It was so lovely to be on the Fiction Fans podcast with hosts Sara and Lilly. The episode was focussed on Sinopticon, the anthology of Chinese science fiction I’ve curated and translated, but we discussed so much more – tea, reading, SFF, the fine techniques of translating. Highlighted stories include Meisje met de Parel by Anna Wu, The Tide of Moon City by Reging Kanyu Wang and The Last Save by Gu Shi. As with most delectable discussions, the conversation meandered into all sorts of topics, but the episode was loosely based on the following questions. Follow the link below.
What are you drinking tonight?
Read anything good lately?
Where did the name of the collection come from?
You talk a little bit about your process for selecting stories in your introduction, but can you tell us more about your criteria and how you decided that you wanted to use a particular short story?
Were there any stories that almost made it, but couldn’t because of space?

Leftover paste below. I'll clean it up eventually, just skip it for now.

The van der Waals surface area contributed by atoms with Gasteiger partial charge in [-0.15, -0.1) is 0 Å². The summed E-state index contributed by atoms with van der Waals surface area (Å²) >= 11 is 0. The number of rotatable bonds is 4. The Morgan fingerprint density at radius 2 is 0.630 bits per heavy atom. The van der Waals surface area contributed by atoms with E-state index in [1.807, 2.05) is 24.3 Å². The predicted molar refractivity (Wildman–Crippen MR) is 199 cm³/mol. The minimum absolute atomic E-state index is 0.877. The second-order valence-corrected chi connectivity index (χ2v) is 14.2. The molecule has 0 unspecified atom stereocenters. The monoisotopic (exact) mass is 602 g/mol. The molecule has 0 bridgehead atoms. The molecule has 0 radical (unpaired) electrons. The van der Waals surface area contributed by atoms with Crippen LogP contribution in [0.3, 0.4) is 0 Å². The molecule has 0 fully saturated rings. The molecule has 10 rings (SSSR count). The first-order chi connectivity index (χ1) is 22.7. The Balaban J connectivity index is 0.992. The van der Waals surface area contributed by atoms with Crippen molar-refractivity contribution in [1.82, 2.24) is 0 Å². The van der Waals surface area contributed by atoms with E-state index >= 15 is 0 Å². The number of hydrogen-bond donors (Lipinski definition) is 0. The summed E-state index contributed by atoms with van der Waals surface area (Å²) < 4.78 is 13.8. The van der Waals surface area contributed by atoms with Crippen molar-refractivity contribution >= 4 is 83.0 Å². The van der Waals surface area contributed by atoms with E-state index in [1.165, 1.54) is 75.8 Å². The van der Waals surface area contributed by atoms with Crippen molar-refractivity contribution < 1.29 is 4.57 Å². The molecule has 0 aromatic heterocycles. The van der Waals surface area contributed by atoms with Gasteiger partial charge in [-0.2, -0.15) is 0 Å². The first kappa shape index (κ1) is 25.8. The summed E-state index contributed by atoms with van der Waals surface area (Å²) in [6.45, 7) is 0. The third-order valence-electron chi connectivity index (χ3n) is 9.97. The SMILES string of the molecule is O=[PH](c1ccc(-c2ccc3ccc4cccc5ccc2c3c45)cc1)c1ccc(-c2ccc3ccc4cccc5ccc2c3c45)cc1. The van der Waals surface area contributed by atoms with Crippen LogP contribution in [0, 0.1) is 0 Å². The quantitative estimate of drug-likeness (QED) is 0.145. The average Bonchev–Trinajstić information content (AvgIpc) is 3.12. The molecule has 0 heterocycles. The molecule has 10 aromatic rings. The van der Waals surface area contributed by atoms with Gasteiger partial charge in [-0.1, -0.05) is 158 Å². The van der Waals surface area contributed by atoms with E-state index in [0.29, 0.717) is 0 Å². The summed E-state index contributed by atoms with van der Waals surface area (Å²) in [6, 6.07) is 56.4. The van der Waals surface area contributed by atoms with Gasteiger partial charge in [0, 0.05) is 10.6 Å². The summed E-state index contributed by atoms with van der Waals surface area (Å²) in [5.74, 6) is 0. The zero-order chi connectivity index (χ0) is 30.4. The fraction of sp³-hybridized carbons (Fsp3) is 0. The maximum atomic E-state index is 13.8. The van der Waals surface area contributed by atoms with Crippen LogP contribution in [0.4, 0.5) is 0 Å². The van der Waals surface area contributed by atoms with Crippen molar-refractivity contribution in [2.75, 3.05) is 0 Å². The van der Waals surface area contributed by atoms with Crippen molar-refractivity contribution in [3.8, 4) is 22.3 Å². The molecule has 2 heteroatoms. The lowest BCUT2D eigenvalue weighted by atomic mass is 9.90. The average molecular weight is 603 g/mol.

You’ve been working as a translator for a number of years–can you tell us a little bit about how you first got into translation?
How does translating sci-fi differ (or not) from translating other genres? Did the authors have any input into the translations or afterwards? How closely did you work with the authors during the translation and publication process? How did you decide which elements needed full explanations/follow ups, vs what the audience could figure out through context clues?
The forward mentions the balance between “chineseness” and universality; did that play a part in your story inclusions?
We have an occasional segment that we call “words are weird,” we were wondering if you came across any specific weirdness since you kept idioms and metaphors as directly translated as possible.
You can listen here.
Posted in Culture and tagged books, china, Chinese, culture, podcast, science fiction, Scifi, SFF, translation